The resegregation of American schools over the past 40 years has continued unabated, primarily by the removal of white and middle-class Black students, leaving poor Black and Latino students isolated in some of the worst schools in the country, according to an investigation by the nonprofit journalism group, ProPublica.
The group spent a year examining resegregation in America, paying particular attention to the schools of Tuscaloosa, Alabama. Sixty years after the Supreme Court decision in Brown v. Board of Education declared the end to separate and unequal education in the United States, there aren’t any more all-white schools in Tuscaloosa. The city’s white students generally attend schools with significant numbers of Black students. But Black students are no better off for it.
In Tuscaloosa today, nearly 1 in 3 Black students attends a school that looks as if Brown v. Board of Education never happened, according to ProPublica’s report, entitled “Segregation Now.”
“Tuscaloosa’s school resegregation — among the most extensive in the country — is a story of city financial interests, secret meetings, and angry public votes,” the report says. “It is a story shaped by racial politics and a consuming fear of white flight. It was facilitated, to some extent, by the city’s Black elites. And it was blessed by a U.S. Department of Justice no longer committed to fighting for the civil-rights aims it had once championed.”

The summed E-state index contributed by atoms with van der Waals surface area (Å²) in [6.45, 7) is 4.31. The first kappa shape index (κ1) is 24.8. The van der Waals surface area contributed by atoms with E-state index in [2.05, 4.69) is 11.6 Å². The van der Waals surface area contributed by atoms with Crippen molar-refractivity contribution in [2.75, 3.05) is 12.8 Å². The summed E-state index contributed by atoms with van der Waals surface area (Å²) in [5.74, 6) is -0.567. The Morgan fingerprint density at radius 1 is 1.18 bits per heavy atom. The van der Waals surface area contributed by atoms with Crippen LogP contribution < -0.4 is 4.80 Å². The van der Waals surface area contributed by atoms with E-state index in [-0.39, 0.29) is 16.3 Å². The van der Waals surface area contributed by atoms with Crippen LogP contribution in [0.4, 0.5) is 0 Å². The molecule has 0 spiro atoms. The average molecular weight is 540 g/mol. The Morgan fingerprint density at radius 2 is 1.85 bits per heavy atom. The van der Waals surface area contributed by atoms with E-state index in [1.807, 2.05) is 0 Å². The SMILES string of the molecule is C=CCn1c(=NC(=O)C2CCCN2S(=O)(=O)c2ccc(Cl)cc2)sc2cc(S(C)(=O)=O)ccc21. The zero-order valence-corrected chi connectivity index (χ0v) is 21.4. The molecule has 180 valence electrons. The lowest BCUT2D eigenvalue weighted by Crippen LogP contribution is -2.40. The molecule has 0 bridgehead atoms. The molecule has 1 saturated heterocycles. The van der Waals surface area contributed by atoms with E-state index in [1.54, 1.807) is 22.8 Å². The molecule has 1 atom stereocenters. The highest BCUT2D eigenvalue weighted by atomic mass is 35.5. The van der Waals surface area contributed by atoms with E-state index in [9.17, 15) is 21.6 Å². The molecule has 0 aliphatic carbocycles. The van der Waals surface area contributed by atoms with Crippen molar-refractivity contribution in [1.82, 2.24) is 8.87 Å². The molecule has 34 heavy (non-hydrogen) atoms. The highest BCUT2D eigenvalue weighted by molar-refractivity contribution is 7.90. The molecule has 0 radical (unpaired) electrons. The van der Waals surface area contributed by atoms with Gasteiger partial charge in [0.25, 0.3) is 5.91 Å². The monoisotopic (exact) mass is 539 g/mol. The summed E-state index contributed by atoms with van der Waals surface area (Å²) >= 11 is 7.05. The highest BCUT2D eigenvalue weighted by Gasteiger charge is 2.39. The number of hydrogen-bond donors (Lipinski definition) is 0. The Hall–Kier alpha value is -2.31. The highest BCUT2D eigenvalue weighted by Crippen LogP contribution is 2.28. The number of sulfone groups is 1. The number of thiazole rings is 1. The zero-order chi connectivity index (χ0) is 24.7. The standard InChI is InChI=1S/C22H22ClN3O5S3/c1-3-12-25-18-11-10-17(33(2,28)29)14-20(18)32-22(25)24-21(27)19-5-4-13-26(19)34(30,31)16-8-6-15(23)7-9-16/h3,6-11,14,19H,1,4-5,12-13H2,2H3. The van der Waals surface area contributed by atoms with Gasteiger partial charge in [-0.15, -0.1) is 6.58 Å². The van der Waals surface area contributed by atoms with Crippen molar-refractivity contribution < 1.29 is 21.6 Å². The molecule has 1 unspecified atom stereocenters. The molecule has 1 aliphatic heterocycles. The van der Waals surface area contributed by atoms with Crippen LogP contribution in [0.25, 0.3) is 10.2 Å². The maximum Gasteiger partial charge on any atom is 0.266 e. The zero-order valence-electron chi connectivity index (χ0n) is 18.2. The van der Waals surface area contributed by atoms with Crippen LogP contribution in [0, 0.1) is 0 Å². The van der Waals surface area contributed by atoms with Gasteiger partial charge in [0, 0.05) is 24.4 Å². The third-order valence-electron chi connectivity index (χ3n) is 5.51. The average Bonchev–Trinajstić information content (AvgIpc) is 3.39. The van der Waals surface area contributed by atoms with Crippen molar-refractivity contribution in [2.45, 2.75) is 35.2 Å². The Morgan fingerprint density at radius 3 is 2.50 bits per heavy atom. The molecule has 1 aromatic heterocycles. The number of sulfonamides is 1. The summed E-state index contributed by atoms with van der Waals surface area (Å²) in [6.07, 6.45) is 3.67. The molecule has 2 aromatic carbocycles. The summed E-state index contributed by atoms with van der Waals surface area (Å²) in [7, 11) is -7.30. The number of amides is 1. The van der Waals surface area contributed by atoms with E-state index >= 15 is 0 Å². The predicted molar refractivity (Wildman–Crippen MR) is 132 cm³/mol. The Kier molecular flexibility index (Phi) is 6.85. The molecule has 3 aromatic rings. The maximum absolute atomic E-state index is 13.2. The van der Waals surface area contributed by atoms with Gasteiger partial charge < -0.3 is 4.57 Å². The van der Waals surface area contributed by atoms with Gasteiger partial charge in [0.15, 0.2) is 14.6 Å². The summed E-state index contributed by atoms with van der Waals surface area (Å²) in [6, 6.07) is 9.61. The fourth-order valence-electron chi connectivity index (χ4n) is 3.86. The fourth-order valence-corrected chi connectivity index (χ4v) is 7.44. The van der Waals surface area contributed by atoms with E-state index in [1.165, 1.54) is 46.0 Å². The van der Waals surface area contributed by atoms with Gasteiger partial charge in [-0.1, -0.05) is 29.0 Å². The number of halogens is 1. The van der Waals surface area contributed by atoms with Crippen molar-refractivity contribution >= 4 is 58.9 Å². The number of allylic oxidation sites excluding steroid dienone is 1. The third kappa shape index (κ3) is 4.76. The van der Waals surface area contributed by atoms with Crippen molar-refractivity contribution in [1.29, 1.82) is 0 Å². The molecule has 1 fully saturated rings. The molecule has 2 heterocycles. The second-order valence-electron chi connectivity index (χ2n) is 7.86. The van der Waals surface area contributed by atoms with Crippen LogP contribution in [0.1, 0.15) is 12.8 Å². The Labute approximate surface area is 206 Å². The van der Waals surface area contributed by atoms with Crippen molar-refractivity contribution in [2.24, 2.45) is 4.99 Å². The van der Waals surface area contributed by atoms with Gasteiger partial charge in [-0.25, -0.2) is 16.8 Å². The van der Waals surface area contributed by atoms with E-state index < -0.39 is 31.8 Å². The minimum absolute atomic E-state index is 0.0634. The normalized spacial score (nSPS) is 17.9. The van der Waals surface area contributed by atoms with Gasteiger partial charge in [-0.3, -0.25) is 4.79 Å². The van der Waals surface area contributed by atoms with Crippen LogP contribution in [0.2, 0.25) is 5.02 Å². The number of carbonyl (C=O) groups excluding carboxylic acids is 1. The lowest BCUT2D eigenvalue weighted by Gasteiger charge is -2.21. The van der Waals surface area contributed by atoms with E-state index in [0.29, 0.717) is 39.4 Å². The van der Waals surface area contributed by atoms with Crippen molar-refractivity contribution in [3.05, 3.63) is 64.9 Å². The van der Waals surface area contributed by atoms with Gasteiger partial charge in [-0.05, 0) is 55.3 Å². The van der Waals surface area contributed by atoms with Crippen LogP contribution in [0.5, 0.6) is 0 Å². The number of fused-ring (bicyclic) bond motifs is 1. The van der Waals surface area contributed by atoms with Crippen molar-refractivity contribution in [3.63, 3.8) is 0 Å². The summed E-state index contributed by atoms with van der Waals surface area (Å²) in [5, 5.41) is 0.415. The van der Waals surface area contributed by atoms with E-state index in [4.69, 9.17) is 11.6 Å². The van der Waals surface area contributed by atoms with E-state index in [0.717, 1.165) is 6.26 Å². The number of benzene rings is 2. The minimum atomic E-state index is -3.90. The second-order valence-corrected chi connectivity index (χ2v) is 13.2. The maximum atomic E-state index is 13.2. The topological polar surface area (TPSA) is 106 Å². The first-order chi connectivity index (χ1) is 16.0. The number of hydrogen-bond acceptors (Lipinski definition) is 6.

The report concludes that it was federal court orders that brought about the integration of Southern schools by the 1970s—but things started changing in 2000. From Mississippi to Virginia, judges began releasing hundreds of school districts from court-enforced integration. As a result, many of the districts moved back toward resegregation.
“Black children across the South now attend majority-Black schools at levels not seen in four decades,” the ProPublica report states. “Nationally, the achievement gap between Black and white students, which greatly narrowed during the era in which schools grew more integrated, widened as they became less so.”
The term “apartheid schools” has arisen to describe schools where the white population is 1 percent or less. Most of these schools are in the Northeast and Midwest, but according to ProPublica, 12 percent of Black students in the South and nearly a quarter in Alabama now attend such schools.
The resegregation has been extreme: while only about 25 percent of Black students in the South attended schools in which at least 9 out of 10 students were racial minorities in 1972, when ProPublica looked at the districts released from desegregation orders between 1990 and 2011, it found that 53 percent of Black students now attend such schools.
“Freed from court oversight, Tuscaloosa’s schools have seemed to move backwards in time,” ProPublica concludes.